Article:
New Britain students may take classes in-person, online or on a hybrid schedule

Emilee Geist

Parents of New Britain students will have the option this fall to keep their children home for all-online education, send them to school for traditional classes or try a mix of both.

In explaining the school district’s plan for teaching 10,000 students during the pandemic, Superintendent Nancy Sarra emphasized that parents will have choices.

One option that might help working parents and guardians is a hybrid system: They may design a schedule for their children to attend in person on certain days, and take classes virtually on the others.

If families choose in-person classes, they should prepare their children for a daily schedule very different than usual.

“All of our desk in the classrooms will be 3 feet apart, all students except for preschool must wear a mask and a face shield,” Sarra said in a recent online town hall for city parents.

Staff will maintain distance from students, kindergarten

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Save big on this training and master the Adobe Creative Cloud

Emilee Geist

Save big on this training and master the Adobe Creative Cloud
Save big on this training and master the Adobe Creative Cloud

TL;DR: Add a new skill to your résumé with the Essential 2020 Adobe CC Mastery bundle for $39.99, an 89% savings as of Aug. 4.

Did you spring for Adobe Photoshop? Are you also completely overwhelmed by the software’s capabilities and features? Join the squad.

Sometimes a little guidance can go a long way, and The Essential 2020 Adobe CC Mastery Bundle can help you make sure you get the most out of your new monthly investment.

This package of courses offers over 25 hours of hands-on content that will break down components of the Adobe Creative Cloud. From basic lessons on Adobe Photoshop to instruction on how to create a stack of standout business cards in Adobe InDesign, this bundle goes a long way. And while the included courses typically cost hundreds on their own, you can grab

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Diane Sullivan, Blake Krueger and Joey Zwillinger Reveal the Challenges of Leading During a Pandemic

Emilee Geist

FN’s first virtual summit, “The Way Ahead,” kicked off this afternoon with a candid conversation between four key footwear industry leaders, who talked about how they and their companies have responded to monumental challenges this year.

The panel included Diane Sullivan, CEO, president and chairman of Caleres; Allbirds co-founder and co-CEO Joey Zwillinger; and Blake Krueger, chairman, president and CEO of Wolverine World Wide Inc., in conversation with FN editorial director Michael Atmore. Sponsored by Klarna, the two-day summit is being held in partnership with FFANY, FDRA and Two Ten.

More from Footwear News

The panel talk, titled “Lessons in Leadership,” kicked off with insights about the way each executive has adjusted their leadership style during the pandemic. All agreed that communication has been more vital than ever, particularly at the start of the COVID-19 outbreak, when uncertainty was at its height.

Sullivan recalled that she responded to the moment

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These 3D Technologies Are Changing the Way Shoes Are Made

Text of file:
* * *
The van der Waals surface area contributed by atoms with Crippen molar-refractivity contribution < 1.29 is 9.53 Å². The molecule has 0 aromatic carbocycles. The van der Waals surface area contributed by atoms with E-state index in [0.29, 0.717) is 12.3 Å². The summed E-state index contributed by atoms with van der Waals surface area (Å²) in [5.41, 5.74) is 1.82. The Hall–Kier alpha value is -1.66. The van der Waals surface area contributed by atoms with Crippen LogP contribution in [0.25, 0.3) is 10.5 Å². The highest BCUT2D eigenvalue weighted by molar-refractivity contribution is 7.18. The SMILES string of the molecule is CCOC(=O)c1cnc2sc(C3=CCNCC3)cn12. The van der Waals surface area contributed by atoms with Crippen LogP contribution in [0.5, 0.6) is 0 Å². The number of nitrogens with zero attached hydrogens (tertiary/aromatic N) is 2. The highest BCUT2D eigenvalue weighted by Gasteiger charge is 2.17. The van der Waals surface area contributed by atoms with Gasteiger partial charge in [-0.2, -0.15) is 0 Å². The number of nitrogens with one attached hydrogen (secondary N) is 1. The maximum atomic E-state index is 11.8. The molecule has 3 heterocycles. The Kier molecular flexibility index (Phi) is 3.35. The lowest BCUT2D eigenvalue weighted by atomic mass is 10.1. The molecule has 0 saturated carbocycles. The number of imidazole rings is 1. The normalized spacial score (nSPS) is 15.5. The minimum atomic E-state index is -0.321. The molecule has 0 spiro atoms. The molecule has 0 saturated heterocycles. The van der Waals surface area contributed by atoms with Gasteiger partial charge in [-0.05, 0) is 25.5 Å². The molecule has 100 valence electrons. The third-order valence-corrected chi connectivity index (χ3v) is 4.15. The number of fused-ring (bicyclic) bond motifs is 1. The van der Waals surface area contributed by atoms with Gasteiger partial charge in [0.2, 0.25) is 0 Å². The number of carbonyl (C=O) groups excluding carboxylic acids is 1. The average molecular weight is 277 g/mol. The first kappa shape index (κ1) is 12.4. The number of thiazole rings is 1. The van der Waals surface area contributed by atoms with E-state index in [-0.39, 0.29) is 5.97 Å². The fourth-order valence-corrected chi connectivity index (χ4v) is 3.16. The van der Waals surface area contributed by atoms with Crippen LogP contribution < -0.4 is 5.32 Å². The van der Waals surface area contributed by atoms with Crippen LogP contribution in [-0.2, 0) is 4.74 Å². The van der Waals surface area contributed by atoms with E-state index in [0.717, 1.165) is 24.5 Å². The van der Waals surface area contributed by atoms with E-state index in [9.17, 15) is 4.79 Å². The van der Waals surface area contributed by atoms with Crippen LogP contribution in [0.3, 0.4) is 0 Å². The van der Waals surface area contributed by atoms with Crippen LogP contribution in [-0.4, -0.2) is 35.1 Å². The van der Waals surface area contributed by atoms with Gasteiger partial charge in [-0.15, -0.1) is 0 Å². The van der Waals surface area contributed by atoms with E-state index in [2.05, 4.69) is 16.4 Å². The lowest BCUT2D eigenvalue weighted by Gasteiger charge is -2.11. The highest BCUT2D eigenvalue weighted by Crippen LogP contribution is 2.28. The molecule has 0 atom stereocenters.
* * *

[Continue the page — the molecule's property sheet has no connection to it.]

Emilee Geist

3D technology is not the future for footwear design — it’s already here, changing the way brands design and market their product. When it comes to footwear production, 3D technology has been introduced at multiple stages. Significant attention has been given to 3D printing for its tangible results, but 3D software, whether utilized for product ideation or marketing visualization, is emerging as an influential solution at both ends of the footwear journey.

“If you look at the major footwear manufacturers, there’s been conceptual modeling in some way for quite some time,” said Scott Green, director of product management in the software business unit at 3D Systems. “They have artists who do 2D paper drawings and designs, but then at some point, someone has got to make a looks-like, feels-like model.”

As software design has improved, this 3D modeling has been brought forward in the production process so that designers frequently

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PGA Championship preview: Golf’s majors return

Emilee Geist

And the last shall be first. The PGA Championship, for so long the fourth of golf’s four majors — both by schedule and, in the eyes of some stuffy golf types, prestige — now gets the marquee treatment as golf’s only major technically taking place during the 2019-20 season. 

This week’s PGA kicks off an unprecedented seven-majors-in-12-months run for golf. Even if we’re still a little bit uncertain and tentative here, it’s still major. Brooks Koepka will be going for a three-peat, Tiger Woods will be going for the outright career PGA Tour victories mark, and everyone else will be looking for one of those career-defining wins. This’ll be fun. 

How will this PGA Championship be different? 

After a single year in the newly scheduled month of May, the PGA Championship returns to the sweltering month of August. Only difference is, this time the schedule change wasn’t by choice. The

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Puma Teams With MIT on New Cushioning Technology

Emilee Geist

Puma has gone high-tech for its latest sneaker drop.